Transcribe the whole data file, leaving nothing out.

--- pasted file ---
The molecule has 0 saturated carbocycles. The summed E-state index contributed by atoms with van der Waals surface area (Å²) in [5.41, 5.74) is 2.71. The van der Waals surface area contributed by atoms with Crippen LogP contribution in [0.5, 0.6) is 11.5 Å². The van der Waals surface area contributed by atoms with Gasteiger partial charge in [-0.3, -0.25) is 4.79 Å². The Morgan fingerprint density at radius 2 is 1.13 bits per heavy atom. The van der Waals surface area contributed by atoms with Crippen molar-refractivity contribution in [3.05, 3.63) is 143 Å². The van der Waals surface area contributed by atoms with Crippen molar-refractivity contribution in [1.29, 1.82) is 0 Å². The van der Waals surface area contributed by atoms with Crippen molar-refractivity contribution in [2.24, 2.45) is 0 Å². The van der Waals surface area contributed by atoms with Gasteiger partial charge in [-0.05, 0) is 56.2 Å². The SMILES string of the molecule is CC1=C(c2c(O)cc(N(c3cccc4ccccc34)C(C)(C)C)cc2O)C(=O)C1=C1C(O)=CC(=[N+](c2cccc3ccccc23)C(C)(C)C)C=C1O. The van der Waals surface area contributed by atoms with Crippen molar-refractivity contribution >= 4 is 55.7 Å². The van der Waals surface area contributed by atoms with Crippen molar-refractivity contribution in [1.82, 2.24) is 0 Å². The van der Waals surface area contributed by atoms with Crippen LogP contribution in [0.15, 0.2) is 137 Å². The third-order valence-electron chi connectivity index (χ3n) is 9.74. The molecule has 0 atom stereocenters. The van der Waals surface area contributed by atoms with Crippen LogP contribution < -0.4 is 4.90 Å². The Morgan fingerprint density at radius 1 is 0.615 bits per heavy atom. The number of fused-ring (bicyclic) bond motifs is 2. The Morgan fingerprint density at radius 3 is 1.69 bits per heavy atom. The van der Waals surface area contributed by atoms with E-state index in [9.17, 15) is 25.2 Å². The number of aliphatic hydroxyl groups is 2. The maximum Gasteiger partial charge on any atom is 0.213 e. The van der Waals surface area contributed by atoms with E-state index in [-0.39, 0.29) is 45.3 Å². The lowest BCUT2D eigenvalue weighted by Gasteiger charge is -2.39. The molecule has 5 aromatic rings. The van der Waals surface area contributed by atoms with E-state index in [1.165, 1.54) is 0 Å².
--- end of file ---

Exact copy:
The molecule has 0 saturated carbocycles. The summed E-state index contributed by atoms with van der Waals surface area (Å²) in [5.41, 5.74) is 2.71. The van der Waals surface area contributed by atoms with Crippen LogP contribution in [0.5, 0.6) is 11.5 Å². The van der Waals surface area contributed by atoms with Gasteiger partial charge in [-0.3, -0.25) is 4.79 Å². The Morgan fingerprint density at radius 2 is 1.13 bits per heavy atom. The van der Waals surface area contributed by atoms with Crippen molar-refractivity contribution in [3.05, 3.63) is 143 Å². The van der Waals surface area contributed by atoms with Crippen molar-refractivity contribution in [1.29, 1.82) is 0 Å². The van der Waals surface area contributed by atoms with Crippen molar-refractivity contribution in [2.24, 2.45) is 0 Å². The van der Waals surface area contributed by atoms with Gasteiger partial charge in [-0.05, 0) is 56.2 Å². The SMILES string of the molecule is CC1=C(c2c(O)cc(N(c3cccc4ccccc34)C(C)(C)C)cc2O)C(=O)C1=C1C(O)=CC(=[N+](c2cccc3ccccc23)C(C)(C)C)C=C1O. The van der Waals surface area contributed by atoms with Crippen molar-refractivity contribution >= 4 is 55.7 Å². The van der Waals surface area contributed by atoms with Crippen molar-refractivity contribution in [1.82, 2.24) is 0 Å². The van der Waals surface area contributed by atoms with Crippen LogP contribution in [0.15, 0.2) is 137 Å². The third-order valence-electron chi connectivity index (χ3n) is 9.74. The molecule has 0 atom stereocenters. The van der Waals surface area contributed by atoms with Crippen LogP contribution < -0.4 is 4.90 Å². The Morgan fingerprint density at radius 1 is 0.615 bits per heavy atom. The number of fused-ring (bicyclic) bond motifs is 2. The Morgan fingerprint density at radius 3 is 1.69 bits per heavy atom. The van der Waals surface area contributed by atoms with E-state index in [9.17, 15) is 25.2 Å². The number of aliphatic hydroxyl groups is 2. The maximum Gasteiger partial charge on any atom is 0.213 e. The van der Waals surface area contributed by atoms with E-state index in [-0.39, 0.29) is 45.3 Å². The lowest BCUT2D eigenvalue weighted by Gasteiger charge is -2.39. The molecule has 5 aromatic rings. The van der Waals surface area contributed by atoms with E-state index in [1.165, 1.54) is 0 Å².